Insulin resistance as the core defect in type 2 diabetes mellitus

Am J Cardiol. 2002 Sep 5;90(5A):3G-10G. doi: 10.1016/s0002-9149(02)02553-5.


Insulin resistance is a major contributor to the pathogenesis of type 2 diabetes and plays a key role in associated metabolic abnormalities, such as dyslipidemia and hypertension. Obesity, especially visceral adiposity, is negatively correlated with insulin sensitivity. The release of free fatty acids from adipocytes can block insulin-signaling pathways and lead to insulin resistance. In addition, recently identified adipocyte-specific chemical messengers, the adipocytokines, such as tumor necrosis factor-alpha, adiponectin, and resistin, appear to modulate the underlying insulin resistance. When insulin resistance is combined with beta-cell defects in glucose-stimulated insulin secretion, impaired glucose tolerance, hyperglycemia, or type 2 diabetes can result. The thiazolidinediones are potent peroxisome proliferator-activated receptor-gamma agonists and directly improve insulin resistance and glycemic control in patients with type 2 diabetes. Increasing evidence supports the early use of thiazolidinediones for preventing, delaying, or treating diabetes by improving insulin sensitivity and beta-cell insulin secretion.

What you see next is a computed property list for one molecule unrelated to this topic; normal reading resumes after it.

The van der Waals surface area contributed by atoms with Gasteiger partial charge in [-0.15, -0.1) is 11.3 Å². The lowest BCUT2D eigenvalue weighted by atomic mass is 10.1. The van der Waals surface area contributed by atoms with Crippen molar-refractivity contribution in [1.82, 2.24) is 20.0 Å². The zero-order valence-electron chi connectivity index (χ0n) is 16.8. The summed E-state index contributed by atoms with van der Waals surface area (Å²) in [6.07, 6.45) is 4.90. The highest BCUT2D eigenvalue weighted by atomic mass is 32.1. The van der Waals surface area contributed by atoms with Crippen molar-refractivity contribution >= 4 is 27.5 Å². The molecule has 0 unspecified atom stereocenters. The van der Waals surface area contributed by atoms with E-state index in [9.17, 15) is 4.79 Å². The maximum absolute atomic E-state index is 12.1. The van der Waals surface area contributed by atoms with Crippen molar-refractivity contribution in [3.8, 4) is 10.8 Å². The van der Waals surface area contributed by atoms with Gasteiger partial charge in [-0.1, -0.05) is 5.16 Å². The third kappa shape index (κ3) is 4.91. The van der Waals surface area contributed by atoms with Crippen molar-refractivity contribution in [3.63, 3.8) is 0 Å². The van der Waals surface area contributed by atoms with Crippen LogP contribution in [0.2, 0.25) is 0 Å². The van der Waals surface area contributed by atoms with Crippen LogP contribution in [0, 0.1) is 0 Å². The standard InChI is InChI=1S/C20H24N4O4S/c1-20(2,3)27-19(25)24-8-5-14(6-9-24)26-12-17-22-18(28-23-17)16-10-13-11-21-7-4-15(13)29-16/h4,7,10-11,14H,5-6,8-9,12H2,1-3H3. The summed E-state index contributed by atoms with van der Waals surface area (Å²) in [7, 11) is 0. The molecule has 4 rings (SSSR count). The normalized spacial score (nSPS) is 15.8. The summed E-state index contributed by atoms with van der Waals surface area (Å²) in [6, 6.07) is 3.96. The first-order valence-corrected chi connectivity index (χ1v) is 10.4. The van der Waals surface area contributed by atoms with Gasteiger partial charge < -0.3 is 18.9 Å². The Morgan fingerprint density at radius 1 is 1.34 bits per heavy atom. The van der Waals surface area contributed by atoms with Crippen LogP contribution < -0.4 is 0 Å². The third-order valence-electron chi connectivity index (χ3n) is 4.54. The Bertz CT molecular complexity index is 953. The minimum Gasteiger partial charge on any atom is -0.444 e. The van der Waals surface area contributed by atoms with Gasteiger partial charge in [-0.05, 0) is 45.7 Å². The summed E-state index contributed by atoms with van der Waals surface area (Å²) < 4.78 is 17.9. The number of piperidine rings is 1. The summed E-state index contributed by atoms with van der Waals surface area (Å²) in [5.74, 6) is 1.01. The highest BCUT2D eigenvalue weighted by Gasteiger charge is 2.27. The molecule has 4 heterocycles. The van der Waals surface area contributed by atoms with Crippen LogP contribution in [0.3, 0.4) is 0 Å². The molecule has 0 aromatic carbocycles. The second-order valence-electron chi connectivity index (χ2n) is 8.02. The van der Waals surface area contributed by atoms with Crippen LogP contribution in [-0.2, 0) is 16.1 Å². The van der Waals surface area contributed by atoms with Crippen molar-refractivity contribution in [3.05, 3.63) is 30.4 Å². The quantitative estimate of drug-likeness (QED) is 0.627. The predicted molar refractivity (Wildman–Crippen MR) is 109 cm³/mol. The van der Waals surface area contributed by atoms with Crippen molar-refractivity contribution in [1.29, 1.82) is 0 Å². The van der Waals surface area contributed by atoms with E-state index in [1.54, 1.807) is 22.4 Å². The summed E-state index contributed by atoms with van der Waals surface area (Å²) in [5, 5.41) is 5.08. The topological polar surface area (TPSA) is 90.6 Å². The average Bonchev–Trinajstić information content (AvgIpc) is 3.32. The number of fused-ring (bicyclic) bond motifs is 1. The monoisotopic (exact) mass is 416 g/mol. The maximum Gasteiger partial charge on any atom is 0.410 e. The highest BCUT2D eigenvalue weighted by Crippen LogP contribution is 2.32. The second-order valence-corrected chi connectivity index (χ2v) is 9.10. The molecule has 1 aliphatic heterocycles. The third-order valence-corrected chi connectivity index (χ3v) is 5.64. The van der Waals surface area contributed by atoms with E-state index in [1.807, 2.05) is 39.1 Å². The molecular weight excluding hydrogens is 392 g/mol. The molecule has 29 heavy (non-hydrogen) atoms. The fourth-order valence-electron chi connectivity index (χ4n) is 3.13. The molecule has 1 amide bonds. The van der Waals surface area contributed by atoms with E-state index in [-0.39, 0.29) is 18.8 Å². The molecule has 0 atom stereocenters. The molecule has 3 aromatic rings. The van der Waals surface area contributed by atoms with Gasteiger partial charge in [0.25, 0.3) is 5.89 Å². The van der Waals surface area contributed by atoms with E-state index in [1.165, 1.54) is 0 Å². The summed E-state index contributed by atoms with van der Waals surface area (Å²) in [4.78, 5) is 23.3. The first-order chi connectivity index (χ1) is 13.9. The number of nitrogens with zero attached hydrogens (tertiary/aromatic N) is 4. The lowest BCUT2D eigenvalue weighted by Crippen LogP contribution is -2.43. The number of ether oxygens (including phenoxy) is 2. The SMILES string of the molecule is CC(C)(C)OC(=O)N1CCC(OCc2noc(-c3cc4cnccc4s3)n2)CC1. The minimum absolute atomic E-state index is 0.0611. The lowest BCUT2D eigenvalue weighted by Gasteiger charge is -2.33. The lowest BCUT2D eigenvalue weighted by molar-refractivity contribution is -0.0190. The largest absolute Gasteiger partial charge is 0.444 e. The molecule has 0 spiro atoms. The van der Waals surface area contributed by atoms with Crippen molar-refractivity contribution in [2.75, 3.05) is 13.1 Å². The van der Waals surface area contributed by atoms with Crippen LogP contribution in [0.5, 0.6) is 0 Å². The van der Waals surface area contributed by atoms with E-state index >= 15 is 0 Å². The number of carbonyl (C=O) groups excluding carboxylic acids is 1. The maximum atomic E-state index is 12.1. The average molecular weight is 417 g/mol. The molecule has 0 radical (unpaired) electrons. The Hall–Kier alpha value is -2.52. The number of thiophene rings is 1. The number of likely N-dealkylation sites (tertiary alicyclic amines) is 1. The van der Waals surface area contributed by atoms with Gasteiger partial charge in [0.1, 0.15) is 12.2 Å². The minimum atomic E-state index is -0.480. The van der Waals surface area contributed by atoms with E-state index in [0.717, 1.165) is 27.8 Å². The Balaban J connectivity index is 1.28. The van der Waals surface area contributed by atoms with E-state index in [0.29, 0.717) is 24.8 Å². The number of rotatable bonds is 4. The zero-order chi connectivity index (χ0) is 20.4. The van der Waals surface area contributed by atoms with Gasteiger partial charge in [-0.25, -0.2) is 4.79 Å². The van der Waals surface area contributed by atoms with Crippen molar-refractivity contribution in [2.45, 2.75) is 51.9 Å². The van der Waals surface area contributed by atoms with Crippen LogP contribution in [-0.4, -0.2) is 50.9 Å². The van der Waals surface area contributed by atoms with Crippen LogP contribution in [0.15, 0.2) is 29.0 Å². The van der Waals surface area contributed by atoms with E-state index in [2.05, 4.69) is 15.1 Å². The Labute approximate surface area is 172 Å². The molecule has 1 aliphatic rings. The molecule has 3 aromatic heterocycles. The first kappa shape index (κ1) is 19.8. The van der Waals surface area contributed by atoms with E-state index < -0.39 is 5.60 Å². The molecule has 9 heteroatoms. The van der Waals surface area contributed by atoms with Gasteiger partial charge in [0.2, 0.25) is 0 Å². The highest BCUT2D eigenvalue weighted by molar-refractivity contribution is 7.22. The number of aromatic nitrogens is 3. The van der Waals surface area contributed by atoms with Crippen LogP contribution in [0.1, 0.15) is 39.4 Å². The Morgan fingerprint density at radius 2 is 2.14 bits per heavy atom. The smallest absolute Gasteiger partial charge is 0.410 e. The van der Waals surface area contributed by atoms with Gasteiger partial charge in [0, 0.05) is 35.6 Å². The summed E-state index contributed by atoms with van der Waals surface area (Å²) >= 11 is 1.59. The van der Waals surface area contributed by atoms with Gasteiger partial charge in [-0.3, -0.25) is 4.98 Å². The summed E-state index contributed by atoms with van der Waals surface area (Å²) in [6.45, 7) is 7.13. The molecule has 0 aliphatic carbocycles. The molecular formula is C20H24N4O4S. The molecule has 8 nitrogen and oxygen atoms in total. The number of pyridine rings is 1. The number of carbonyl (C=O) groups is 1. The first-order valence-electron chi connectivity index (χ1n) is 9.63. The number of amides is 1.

Publication types

  • Review

MeSH terms

  • Adipose Tissue / drug effects
  • Adipose Tissue / physiology
  • Diabetes Mellitus / physiopathology
  • Diabetes Mellitus, Type 2 / drug therapy
  • Diabetes Mellitus, Type 2 / etiology*
  • Diabetes Mellitus, Type 2 / physiopathology
  • Humans
  • Hypoglycemic Agents / pharmacology
  • Insulin / metabolism*
  • Insulin Resistance / physiology*
  • Insulin Secretion
  • Islets of Langerhans / cytology
  • Islets of Langerhans / physiopathology
  • Obesity
  • Risk Factors
  • Thiazoles / pharmacology


  • Hypoglycemic Agents
  • Insulin
  • Thiazoles